Invest in NZ reports, New Zealand Yellow Pages sale suspended:
The Yellow Pages Group has suspended its planned sale of the business, citing a satisfactory price as unattainable in the current economic situation. The owners of the New Zealand business said they had withdrawn their planned sell because they felt the business would not achieve what they termed “a satisfactory price” in the prevailing economic conditions.
The firm’s owners, Unitas Capital, based in Hong Kong but formerly known as CCMP Capital Asia, and Canada’s Ontario Teachers’ Pension Plan purchased the firm in 2007. Back then, the two firms paid 2.24 billion for the New Zealand Yellow Pages. Whereas a number of interested parties had shown great interest, the Yellow Pages Group shareholders, together with the banking syndicate decided to close the planned sell, said the firm Monday. The firm said it will not be pursuing the sell further.
According to the firm, the existing economic situation does not suit large scale merger and acquisition activity and subsequently, the expectations of the shareholders with regard to value are unlikely to be met in the current market. The banking syndicate would now continue with plans to restructure the company's debt, and planned to stick with the business long-term.
The move now means the owners of Yellow Pages Group have effectively suspended considerations for a potential buyer. As a result of the suspension, the banking syndicate will now look to complete its already advanced plans to restructure the debt and intend to take a long term view as owners of the business.
Yellow Pages’ Chief Executive Officer, Bruce Cotterill, said it was good to have some clarity after the uncertainty associated with the sale process and the related media speculation. The banking syndicate has been working hard to achieve an outcome that will take Yellow Pages into the future, he added. Yellow Pages Group is keen on working with the banking syndicate to finalize the debt restructure and move forward.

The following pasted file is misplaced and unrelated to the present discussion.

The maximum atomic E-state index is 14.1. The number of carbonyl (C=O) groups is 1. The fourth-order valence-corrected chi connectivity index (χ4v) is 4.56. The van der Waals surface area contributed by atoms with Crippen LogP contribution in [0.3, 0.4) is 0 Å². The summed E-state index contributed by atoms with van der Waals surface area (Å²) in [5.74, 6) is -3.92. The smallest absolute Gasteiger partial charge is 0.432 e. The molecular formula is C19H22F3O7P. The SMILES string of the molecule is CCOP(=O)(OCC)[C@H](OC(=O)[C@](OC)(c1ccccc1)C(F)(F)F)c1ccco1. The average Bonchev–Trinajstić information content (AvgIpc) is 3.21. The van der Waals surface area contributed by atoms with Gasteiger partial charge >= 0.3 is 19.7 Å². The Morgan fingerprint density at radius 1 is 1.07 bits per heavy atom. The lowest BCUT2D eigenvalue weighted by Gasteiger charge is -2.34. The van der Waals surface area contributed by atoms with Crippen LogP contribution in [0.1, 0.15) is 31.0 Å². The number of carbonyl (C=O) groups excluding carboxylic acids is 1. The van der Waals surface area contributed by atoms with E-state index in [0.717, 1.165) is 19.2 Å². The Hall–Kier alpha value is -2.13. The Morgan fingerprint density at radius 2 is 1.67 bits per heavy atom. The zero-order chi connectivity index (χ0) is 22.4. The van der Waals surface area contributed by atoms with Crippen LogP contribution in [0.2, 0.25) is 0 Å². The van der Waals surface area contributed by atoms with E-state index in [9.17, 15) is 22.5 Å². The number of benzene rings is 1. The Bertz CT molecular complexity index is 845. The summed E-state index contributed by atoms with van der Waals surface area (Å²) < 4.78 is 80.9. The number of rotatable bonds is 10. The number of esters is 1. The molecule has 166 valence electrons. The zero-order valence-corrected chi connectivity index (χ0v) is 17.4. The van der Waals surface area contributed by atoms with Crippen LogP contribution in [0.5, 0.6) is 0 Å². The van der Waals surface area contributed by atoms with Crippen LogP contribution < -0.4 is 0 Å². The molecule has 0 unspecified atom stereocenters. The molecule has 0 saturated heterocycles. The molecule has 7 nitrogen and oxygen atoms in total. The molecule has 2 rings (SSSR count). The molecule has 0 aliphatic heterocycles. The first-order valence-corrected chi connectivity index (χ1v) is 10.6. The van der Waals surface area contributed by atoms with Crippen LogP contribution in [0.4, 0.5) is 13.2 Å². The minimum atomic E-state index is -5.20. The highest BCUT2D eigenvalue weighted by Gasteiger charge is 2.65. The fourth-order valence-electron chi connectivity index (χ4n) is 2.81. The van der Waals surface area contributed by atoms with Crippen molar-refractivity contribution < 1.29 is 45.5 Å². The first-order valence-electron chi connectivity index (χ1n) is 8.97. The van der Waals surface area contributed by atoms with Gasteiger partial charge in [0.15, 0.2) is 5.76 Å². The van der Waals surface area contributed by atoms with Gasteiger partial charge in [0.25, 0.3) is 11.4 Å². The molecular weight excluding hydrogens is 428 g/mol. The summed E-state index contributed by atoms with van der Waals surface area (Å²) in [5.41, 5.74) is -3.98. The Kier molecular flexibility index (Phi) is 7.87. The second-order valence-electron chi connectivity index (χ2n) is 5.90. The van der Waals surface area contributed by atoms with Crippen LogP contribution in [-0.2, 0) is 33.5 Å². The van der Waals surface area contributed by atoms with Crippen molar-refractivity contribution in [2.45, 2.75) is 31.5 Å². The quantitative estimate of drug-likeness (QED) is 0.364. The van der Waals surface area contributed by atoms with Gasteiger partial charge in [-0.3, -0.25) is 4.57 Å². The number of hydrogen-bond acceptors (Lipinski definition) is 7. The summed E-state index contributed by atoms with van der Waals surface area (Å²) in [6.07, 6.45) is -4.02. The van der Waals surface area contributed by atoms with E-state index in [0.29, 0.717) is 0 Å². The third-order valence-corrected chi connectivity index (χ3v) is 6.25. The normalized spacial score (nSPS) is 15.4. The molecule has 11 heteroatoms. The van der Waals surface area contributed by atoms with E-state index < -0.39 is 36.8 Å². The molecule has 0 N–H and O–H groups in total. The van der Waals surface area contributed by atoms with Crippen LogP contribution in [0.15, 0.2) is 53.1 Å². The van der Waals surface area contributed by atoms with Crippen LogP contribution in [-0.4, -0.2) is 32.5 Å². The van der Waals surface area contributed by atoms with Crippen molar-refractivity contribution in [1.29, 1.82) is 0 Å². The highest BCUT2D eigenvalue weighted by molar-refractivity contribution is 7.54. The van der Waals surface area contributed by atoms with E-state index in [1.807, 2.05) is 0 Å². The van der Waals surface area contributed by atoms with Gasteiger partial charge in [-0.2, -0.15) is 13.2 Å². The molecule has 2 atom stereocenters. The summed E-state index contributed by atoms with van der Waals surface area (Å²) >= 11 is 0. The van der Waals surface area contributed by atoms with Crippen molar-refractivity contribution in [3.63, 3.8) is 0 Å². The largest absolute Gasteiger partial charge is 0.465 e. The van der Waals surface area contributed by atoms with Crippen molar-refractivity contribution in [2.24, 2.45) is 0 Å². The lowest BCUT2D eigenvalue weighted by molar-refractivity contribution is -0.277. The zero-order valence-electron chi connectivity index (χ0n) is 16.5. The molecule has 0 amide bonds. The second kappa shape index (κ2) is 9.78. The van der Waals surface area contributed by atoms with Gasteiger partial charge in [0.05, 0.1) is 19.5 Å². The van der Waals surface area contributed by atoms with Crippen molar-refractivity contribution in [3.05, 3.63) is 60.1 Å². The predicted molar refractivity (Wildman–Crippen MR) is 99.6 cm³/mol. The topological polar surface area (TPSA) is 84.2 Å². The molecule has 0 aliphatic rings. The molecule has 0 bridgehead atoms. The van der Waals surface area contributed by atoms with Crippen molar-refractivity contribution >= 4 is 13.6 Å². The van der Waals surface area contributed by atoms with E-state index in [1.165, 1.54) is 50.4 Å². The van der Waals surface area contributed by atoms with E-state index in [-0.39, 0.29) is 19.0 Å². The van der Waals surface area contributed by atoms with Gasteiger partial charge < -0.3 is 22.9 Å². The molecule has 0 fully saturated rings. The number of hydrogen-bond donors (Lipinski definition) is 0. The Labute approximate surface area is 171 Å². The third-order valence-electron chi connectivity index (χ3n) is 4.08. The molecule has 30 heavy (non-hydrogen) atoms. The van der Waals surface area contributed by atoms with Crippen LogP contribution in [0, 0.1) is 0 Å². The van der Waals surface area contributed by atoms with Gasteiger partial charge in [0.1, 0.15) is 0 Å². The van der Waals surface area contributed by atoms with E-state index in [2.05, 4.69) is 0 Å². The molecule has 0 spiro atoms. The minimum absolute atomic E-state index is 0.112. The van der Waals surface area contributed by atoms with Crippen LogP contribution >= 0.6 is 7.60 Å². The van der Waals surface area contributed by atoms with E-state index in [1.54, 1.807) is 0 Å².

According to Cotterill, there are a number of extremely positive initiatives being developed within the company at present, which will ensure our success in the next few years. We are fortunate to have had a very supportive relationship with our banking syndicate who have enabled that to happen.
The Ontario Teachers' Pension Plan (OTPP), commonly referred to as Teachers', is the organization responsible for administering pensions for public school teachers of Ontario. The OTPP also invests the plan's pension fund, making it one of the largest and most powerful investment groups currently operating in Canada.
One senior pension officer shared these thoughts with me:
OTPP comes full circle. Jim Leech made his career by doing the Cdn Yellow Pages deal. And he ends it by losing more money on a yellow pages deal than he made on the original one. The OTPP story is over. It will take a few years for this to become obvious. Not to be negative, but in investing, one has to be brought to account. When your performance reverts to below the mean, and the mean isn't very good, someone has to call it.
I think this is somewhat harsh, but the truth is you can't just look at the deals that went well. You got to also look at the deals that went sour. And this same pension officer is skeptical about US state pensions funds taking the direct investing approach in private equity:
So, the Canadian direct approach which is over-promoted by e.g. OTPP and some other US groups (e.g. GM pension to name a more successful example than Arkansas) is not really new or novel, and no large Cdn (or US as far as I know) plan has EVER disclosed its direct investment IRR separate from its funds (and noone actually reports IRRs). you can be sure they would if the results were stellar. The only OTPP or OMERS person who ever left and succeeded as a "real" general partner was Michael Leigh, who left to start Oncap at Onex, which has since done quite well. (Maybe Graeme Bevans who left CPPIB to Alinda Capital in infrastructure will do well, we shall see).
Direct investing has its benefits (lowers fees, allows you to have more control), but there are plenty of pitfalls too. If pensions are too ambitious, and bite off more than they can chew, it will end up costing them. Nobody ever talks about direct deals that went bust, but there are plenty.
One final warning to pensions: stop hiring infrastructure and PE guys with only banking experience. Get some professionals with actual operational experience. A buddy of mine who is in charge of a major infrastructure project in Greece told me he's discouraged to see so many former bankers in top positions at public pension funds. I couldn't agree more (look at who populates the boards at these Canadian public pensions -- mostly former bankers).